From hypocrite to hero in a couple of steps

bunny by steren.giannini
Learning from RedMonk’s “open source” conundrum:
[Via business|bytes|genes|molecules]

Just chanced upon a wonderful post by Steve O’Grady of Redmonk. The post touches upon a subject near and dear to my heart and to those of many in the online bio community; licensing.

The background: RedMonk bills itself as an open source analyst firm, and has historically licensed content under a CC-NC-SA license. Well someone pointed out that the NC part of the license goes against the open source ethos. Hmmm, we have a problem here.

The solution: Dynamic licensing. The folks at RedMonk are now using a plugin changes the licensing as a function of time. When content is made available, it is available under a CC-NC-SA license, but after 60 days, automatically switches over to a CC-BY-SA license.

Now I am not saying we should specifically be using the licenses described here. The key is the problem, which is much the same that many content producers in the life sciences face today. The second key is the action. RedMonk had a problem and found a solution. A few people have said lately that we should stop talking and take action. We have journals that use CC licensing. We have wikis that do the same and many blogs. Science should be fundamentally open source. We have established that many kinds of raw data belong in the public domain, but there is a lot of generated information that belongs to the content producer. I think we have a blueprint here we should think about.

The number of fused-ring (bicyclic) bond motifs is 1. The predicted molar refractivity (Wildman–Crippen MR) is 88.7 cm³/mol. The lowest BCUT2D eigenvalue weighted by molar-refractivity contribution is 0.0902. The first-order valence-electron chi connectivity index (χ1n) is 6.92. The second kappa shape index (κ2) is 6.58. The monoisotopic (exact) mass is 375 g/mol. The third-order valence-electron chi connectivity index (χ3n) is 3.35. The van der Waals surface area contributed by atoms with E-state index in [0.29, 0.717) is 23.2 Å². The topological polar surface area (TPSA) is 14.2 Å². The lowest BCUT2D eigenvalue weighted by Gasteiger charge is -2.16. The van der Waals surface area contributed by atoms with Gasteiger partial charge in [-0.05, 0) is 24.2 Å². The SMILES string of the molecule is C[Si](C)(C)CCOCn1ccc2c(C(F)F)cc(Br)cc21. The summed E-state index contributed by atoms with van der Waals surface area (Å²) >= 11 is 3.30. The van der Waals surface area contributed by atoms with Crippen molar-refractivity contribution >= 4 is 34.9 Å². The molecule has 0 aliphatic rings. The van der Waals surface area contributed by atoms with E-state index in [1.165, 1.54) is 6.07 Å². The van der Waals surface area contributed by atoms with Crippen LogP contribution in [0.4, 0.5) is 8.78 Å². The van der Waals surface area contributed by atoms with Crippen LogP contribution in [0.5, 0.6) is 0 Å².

The original post is well worth reading because it provides a wonderful insight, not only into the working of a company but also how its community helped them solve a tricky problem – How to be a viable commercial entity while remaining true to the openness and transparency that the company espouses. The title explicitly describes a Web 2.0 company – “We’re not perfect, but we try.”

The integrity of O’Grady, as he realizes that his company is not actually doing what they thought they were, that they were, in fact, doing what they had criticized others for, was impressive. I would make sure I dealt with Redmonk if I ever had the need.

The community first identified the problem. Then the organization, realizing that their community, who were also customers, was right, found itself in a corner. But, by being open, the community helped them find a creative solution that not only works but demonstrates real creativity, providing something that will now be useful to many.

And, because everything is open, they were able to work with a developer to create the plug-in they needed. A closed architecture would have made this impossible.

And it is a good business model: Charge for something available RIGHT NOW but make it free after a period of time for others to use. That is actually what copyright was supposed to be before it was corrupted.

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